The 1925 silent film Phantom of the Opera stands as an important film in the horror genre despite it not really being close to the first horror film created. Several instances of what would be horror in film were already made by this point in history, including George Melies Le Manoir du diable in 1896, F. W. Murnau’s Nosferatu in 1922, and Japanese experimental films like Shinin no Sosei. Phantom of the Opera, despite not being near the genesis of horror film, still stands as one of the most iconic milestones in monster style filmmaking. The film, and its lead star Lon Chaney, have become entwined with the birth of what would become known as the Universal monster group. This is impressive seeing as the 1925 film was almost never made and, in terms of editing by contemporary standards, is a disaster.
Long before it become inseparable from romance-obsessed high school girls, the Phantom of the Opera was a gothic serial written by Gaston Leroux. Leroux’s other accomplishments include one of the first locked room mysteries, The Mystery of the Yellow Room. Spoiler: it was the butler dressed up as the mother. The Phantom story told the tragic romance between a mysterious denizen of the Paris Opera House, Erik (known as the Phantom), and a young understudy in the production of Faust, Christine. The bulk of the story takes place within the opera house as well as the surreal underworld that lies in the cellars. The Phantom story has become famous for themes of unrequited love, societal scorn, and an allegory on what not to do to impress a girl. As a story, the Phantom arc had everything that appealed to readers in 1911. Intrigue, romance, terror, and silly masks all made this story interesting enough to become a vehicle for the actor Lon Chaney.
Despite being in over 160 films, Lon Chaney’s legacy and most memorable films came during the last ten years of his life, where his acting skill were paired with his progressive makeup experimentations. Chaney’s inventive take on makeup lead to celebrated roles in the Miracle Man, the Hunchback of Notre Dame, and the Penalty, as well as one of the most iconic skull faces in film with The Phantom of the Opera. Chaney’s face was supposedly a major source of terror for the audience when revealed within the film. I can not confirm this claim, though people in the early part of cinema were pansies when it came to scary things on film.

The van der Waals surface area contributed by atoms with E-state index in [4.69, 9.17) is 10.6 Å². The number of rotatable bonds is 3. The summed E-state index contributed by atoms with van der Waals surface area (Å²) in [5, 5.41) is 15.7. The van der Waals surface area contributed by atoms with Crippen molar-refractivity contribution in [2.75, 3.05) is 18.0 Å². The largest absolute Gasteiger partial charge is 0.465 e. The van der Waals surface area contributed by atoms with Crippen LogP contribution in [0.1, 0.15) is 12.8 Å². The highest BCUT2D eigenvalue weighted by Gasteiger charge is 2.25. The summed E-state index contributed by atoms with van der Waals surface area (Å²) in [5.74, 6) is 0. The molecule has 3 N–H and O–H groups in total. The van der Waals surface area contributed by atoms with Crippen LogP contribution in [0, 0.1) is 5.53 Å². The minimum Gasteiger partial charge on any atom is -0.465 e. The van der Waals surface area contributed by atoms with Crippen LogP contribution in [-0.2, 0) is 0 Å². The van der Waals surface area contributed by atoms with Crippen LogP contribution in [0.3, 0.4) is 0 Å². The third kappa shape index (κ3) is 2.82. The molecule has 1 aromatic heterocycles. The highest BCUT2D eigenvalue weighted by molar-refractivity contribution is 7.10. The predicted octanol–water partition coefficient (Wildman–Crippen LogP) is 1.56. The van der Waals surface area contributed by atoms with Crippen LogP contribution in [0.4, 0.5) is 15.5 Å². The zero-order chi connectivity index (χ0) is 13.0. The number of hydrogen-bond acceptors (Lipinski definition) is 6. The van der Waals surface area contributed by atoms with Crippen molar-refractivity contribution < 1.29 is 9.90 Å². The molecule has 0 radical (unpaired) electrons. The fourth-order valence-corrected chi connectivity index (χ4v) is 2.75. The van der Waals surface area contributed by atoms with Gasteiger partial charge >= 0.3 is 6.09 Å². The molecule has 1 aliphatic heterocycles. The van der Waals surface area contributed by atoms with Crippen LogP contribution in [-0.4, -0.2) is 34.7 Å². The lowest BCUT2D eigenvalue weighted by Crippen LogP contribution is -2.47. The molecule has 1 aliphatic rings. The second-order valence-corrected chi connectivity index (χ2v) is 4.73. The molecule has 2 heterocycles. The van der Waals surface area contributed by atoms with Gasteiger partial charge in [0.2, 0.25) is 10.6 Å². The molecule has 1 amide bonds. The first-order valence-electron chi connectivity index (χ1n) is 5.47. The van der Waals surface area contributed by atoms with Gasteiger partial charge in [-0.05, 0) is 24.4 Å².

For as legendary as the Phantom film is, it is a hodgepodge of different versions, re edits, restorations, and rewrites. The film went through three different directors and swung from gothic horror to romantic comedy to something in the middle. The silent version of the film still exists, though the later sound version has altogether been lost. There also seems to be various prints of the film, which have elicited more confusion. For as bungled as the production and preservation of this film was, it is a miracle that it survived at all in mostly coherent quality. It is something else entirely that it also provided a legacy for more than a century.
It is difficult to sell someone on a silent film if one does not have the patience for films without dialogue. The acting in the film is understandably exaggerated and the score (depending on which one is used) is incidental. The famous unmasking has been mired by a century of spoilers, which has erased the initial surprise of the film. Despite these drawbacks, the Phantom does hold some weight as a cinematic story. The Phantom, though hideous and sort of an unsociable asshole, is a melodramatic allegory for numerous social ills. Though the character does end up being beaten to death by an angry torch bearing mob, there exists threads of humanitythat would later become the pillars of the Andrew Lloyd Webber musical adaptation. The Phantom could be anyone given the wrong set of circumstances, obsession with normalcy, and intricate knowledge of Opera house passageways.
Chaney channels the humanity behind ugliness used in earlier films like Hunchback of Notre Dame and makes the Phantom a sympathetic monster. This is important as the 1925 film still casts the Phantom as the villain rather than some tragic anti hero in later adaptations. The costuming and set design for the film, including the Phantom’s red skull outfit for the masquerade ball, are exquisite and the full mask that ironically is used to look more human is way more unnerving than what lies beneath. This fact would propel later monster films with villains as a central draw device with protagonists and the narrative thread less mainstream.Tags: Classic Horror, Hollywood Metal, Kaptain Carbon, Phantom of the Opera
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